There is a new kind of CEO—the Chief Equity Officer.

Chief Equity Officers are in vogue.

Chicago’s new mayor, Lori Lightfoot, for example, didn’t let an $800 million budget shortfall stop her from adding the new position of Chief Equity Officer to the financially-challenged city’s bureaucracy.

Mayor Lightfoot was moved in part to create the new position because Chicago’s public school system already has such an officer.

The idea behind an equity officer is that outcomes for all groups should be similar. If not, racism and discrimination are the reasons.

Steve Malanga explains in City Journal:

Many Americans probably have never heard of a “chief equity officer,” but it may be the hottest new job in municipal government. The emergence of the position is part of a broader movement to get local governments to look beyond the fundamental American ideals of equal treatment and opportunity and instead demand equity, which generally means the achievement of similar outcomes for all groups.

While certain programs pursued under the equity banner—minority contracting set-asides, say—have been around for years, others are newer and more radical.

The equity movement presumes that any unequal results in society reflect structural or institutional racism, even when officials can’t identify any actual discrimination.

To redress these purported inequities, the movement demands that every city department’s mission, and every major decision in local government, be looked at from a racial-equity perspective.

This means bias training, but there are also more serious measures suggested:

And equity promoters are pushing even more radical ideals, such as having municipalities pay reparations to minorities who’ve done poorly under local policies.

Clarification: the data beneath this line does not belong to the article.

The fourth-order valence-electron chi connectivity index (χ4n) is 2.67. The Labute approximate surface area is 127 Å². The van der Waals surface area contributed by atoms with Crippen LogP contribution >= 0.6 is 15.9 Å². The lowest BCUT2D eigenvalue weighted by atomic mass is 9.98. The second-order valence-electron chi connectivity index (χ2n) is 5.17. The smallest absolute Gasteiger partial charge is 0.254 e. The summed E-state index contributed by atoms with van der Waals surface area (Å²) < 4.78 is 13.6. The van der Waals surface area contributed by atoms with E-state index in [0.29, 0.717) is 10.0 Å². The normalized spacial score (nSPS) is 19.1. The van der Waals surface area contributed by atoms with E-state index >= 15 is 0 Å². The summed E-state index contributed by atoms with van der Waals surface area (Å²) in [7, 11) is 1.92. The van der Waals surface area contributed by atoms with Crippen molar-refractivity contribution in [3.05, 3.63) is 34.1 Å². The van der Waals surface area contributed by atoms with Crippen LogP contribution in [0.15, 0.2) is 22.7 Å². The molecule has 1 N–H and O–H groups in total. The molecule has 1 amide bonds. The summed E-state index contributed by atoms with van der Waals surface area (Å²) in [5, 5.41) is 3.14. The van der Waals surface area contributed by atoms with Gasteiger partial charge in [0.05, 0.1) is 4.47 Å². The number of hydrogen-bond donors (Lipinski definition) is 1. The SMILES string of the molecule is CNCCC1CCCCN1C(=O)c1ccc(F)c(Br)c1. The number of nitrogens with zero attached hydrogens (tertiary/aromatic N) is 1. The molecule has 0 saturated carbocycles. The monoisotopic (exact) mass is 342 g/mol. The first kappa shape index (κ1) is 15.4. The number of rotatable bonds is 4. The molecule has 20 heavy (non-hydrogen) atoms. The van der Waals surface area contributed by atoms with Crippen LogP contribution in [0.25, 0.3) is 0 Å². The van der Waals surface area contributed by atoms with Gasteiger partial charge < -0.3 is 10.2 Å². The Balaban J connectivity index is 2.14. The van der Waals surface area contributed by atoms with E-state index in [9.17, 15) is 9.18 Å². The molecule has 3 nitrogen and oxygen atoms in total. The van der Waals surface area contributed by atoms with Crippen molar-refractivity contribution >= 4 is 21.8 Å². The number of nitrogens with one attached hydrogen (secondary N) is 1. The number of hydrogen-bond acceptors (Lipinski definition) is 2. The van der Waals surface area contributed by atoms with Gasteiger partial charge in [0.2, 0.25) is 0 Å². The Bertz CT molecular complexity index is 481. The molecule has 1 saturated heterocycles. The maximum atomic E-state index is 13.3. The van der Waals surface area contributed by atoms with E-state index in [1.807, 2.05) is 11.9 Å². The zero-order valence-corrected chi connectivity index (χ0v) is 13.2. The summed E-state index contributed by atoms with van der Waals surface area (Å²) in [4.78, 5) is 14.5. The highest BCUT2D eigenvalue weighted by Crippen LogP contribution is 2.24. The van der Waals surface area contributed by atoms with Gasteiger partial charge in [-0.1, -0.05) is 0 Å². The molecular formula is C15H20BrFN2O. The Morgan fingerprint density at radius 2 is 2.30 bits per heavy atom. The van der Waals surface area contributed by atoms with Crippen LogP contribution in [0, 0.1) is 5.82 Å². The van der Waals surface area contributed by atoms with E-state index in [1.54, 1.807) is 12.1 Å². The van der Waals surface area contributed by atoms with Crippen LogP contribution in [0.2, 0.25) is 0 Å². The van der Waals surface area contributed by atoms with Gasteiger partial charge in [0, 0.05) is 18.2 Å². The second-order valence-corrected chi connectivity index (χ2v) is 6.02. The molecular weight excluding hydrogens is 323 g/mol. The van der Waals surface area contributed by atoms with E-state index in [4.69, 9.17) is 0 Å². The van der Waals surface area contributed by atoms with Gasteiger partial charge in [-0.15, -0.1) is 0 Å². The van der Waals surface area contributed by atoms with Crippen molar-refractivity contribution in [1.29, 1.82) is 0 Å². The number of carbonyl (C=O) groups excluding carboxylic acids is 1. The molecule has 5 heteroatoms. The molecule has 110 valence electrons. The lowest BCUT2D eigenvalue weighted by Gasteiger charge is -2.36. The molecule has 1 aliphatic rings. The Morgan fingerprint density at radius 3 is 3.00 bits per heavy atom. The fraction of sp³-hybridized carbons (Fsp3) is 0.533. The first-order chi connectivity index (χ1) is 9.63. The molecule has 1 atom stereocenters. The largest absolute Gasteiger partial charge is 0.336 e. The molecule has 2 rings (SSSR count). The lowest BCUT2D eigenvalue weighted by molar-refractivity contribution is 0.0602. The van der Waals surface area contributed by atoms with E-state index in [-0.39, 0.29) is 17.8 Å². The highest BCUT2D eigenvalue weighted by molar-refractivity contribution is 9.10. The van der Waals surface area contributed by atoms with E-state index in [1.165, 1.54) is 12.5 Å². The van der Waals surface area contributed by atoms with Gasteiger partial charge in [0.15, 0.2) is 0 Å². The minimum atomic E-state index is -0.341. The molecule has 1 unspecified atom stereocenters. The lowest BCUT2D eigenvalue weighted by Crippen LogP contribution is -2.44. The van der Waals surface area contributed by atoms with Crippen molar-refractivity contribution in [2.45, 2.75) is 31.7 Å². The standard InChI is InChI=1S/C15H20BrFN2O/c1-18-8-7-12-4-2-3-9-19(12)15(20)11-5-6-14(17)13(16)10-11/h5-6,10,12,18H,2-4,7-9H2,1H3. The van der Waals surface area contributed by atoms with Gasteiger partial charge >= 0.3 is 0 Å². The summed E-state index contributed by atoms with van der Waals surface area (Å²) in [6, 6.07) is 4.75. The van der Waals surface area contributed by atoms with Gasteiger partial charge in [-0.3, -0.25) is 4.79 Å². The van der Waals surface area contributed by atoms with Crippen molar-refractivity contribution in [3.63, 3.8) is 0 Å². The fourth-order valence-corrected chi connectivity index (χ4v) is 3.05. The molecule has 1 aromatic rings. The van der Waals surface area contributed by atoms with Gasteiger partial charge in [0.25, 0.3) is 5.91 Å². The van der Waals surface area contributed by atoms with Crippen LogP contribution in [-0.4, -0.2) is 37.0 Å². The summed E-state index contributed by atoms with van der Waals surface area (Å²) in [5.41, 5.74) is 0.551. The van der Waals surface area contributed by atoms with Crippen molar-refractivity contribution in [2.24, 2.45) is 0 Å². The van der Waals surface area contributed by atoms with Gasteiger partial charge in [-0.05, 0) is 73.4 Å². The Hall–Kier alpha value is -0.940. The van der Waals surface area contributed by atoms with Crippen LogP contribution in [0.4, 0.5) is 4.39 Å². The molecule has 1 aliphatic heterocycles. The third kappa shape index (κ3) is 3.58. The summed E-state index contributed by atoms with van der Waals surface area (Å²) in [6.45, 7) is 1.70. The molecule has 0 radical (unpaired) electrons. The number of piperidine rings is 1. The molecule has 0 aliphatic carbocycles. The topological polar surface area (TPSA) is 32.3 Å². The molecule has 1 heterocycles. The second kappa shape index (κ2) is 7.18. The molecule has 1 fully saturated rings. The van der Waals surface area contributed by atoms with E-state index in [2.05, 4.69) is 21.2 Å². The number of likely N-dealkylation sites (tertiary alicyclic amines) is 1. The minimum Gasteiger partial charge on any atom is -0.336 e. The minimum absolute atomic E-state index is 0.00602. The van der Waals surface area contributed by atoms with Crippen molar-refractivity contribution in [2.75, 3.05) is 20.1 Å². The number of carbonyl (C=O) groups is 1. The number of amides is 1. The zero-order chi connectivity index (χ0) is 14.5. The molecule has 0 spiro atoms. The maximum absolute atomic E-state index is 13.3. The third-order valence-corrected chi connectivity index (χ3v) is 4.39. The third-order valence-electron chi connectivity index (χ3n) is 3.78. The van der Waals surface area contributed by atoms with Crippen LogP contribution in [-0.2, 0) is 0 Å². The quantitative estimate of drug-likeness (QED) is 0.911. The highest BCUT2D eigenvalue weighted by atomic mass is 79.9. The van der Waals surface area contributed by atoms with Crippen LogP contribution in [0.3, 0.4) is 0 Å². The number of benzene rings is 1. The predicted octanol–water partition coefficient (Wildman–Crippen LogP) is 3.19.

So, let me get this straight: Kids do poorly in school, and the result is not tutorial programs, or an increased openness to school choice that allows kids to get into school environments where they are likely to learn more. It is cash rewards. I don’t need to point out the opportunities for abuse.  

Malanga observes that more and more “woke cities” are hiring Chief Equity Officer, or considering what are in effect reparations for alleged racism. Portland, for example, has an Office of Equity and Human Rights that helps city employees learn that “public policies [have been] designed to favor whites over other races.”

Needless to say, this doesn’t bring us together or encourage people to achieve. Telling people that barriers are being broken down and the sky is the limit might inspire young people. But the equity officer movement is really based in an ideology that doesn’t say that at all:

The justification for this all-encompassing focus on race is a postmodern view on discrimination and prejudice that has migrated from universities into the public sphere. Its advocates contend that America’s major institutions remain deeply racist and that white (especially white male) privilege is the main driver of discrimination, even where no discriminatory behavior is evident.

A Seattle government report, “Why Lead with Race,” is typical; it deems institutions as bigoted that “work to the benefit of white people,” as well as to “the benefit of men, heterosexuals, non-disabled people and so on.”

In other words, more division and discord, less call for all citizens, regardless of race or economic background, to seize opportunities and move forward.  

Like many progressive policies, this is most immediately devastating to the people—racial minorities—in whose name these policies are supposedly enacted, but it is harmful to society in general.